In 1963, he was drafted by the Cowboys in the first round of the NFL Draft and was the sixth overall pick. He became one of the key members of the Cowboys’ famed "Doomsday Defense." He was an excellent defender against the run and the pass, and had great instincts that made him one of the best linebackers of his era. He also had a great nose for the ball and is currently second all-time in fumble recoveries for the Dallas Cowboys.
 
He played 14 seasons for the Cowboys and during that time, Jordan became a two-time All-Pro and five-time Pro Bowler while playing in three Super Bowls and five NFC Championship games.
 
Jordan also holds the Cowboys record for career solo tackles with 743 and is second in career assisted tackles with 493. His combined tackles of 1,236 is still a franchise best! His leadership and competitiveness was legendary and in 1989 he became the seventh member of the Cowboys Ring of Honor.
 
Legends of the Star is an exclusive weekly feature found only on StarStruck. Each week we will profile one of the many interesting personalities that have played for the Dallas Cowboys. 

Bledsoe Announces Retirement

Drew Bledsoe announced his retirement Wednesday, April 11, 2007. Bledsoe played in the NFL for 14 years, spending the last two with the Dallas Cowboys. He ranks fifth in NFL history in passing attempts (6,717) and completions (3,839) and seventh in passing yards with 44,611.

"I feel so fortunate, so honored, to have played this game that I love for so long, with so many great players, and in front of so many wonderful fans," Bledsoe said in a statement issued by his agent. "I fulfilled a childhood dream the first time I stepped on an NFL field, and the league did not let me down one time. I retire with a smile on my face, in good health, and ready to spend autumns at my kids’ games instead of my own. I’m excited to start the next chapter of my life."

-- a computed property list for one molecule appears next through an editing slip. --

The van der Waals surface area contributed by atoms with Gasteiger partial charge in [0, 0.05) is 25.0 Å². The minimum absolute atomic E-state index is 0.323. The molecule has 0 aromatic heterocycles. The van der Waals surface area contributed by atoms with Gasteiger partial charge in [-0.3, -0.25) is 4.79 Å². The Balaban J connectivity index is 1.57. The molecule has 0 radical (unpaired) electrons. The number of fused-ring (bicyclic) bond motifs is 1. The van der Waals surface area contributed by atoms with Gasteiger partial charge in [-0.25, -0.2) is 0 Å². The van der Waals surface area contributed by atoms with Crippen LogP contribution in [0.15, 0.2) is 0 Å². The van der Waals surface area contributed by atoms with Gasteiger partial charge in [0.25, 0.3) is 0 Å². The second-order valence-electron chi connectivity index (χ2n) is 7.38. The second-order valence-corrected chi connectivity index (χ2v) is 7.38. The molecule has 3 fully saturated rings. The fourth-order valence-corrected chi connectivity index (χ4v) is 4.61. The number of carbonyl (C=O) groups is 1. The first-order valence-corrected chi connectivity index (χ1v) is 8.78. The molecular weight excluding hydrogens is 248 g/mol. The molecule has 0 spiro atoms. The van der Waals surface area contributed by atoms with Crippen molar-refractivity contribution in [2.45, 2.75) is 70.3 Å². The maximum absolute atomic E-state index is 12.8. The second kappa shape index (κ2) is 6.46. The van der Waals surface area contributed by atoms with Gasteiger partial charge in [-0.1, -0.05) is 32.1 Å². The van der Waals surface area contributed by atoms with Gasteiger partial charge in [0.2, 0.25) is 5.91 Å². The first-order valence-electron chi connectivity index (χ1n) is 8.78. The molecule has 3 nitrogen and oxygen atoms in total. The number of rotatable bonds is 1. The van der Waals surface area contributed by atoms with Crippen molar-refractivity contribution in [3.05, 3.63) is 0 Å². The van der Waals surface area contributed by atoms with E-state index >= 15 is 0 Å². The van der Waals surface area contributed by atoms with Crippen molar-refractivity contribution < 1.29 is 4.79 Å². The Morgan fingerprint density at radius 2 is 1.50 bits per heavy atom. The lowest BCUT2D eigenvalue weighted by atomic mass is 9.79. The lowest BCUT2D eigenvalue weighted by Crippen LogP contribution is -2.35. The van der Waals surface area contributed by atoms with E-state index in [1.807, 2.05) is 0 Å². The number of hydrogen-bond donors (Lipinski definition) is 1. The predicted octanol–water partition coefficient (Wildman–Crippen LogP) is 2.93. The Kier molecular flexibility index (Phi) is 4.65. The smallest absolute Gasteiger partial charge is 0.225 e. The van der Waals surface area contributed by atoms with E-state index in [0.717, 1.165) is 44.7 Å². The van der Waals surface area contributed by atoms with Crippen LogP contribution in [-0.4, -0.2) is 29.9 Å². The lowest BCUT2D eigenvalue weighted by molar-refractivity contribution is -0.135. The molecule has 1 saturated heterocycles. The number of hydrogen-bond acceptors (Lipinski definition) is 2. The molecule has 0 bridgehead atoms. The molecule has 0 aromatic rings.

Drew Bledsoe started all 16 games in 2005 as his first year as a Cowboy. In his second year, he was replaced by Tony Romo during halftime in Game 6. Bledsoe never played again but remained the offensive captain for the rest of the season.

Despite the way his career ended, Bledsoe was a Cowboy. We want to thank him for his hard work and dedication in Dallas. Bledsoe is a admirable man, he held his head up and watched from the sidelines while people booed him and Tony Romo took over. I think the way he handled it says alot about his character. Drew, we wish the best in all that you do! God Bless. 

 

Legends of the Star – Ed “Too Tall” Jones

Standing six-feet, nine-inches tall, defensive lineman Ed "Too Tall" Jones was very deserving of his nickname. However, it was his skills as a football player that Cowboys fans will remember most. In high school he played basketball and received 52 college scholarships, but he decided instead to play football for Tennessee State. It was a decision he would never regret as he led Tennessee to an almost perfect record during his 3 years with them, losing only one game in those 3 seasons.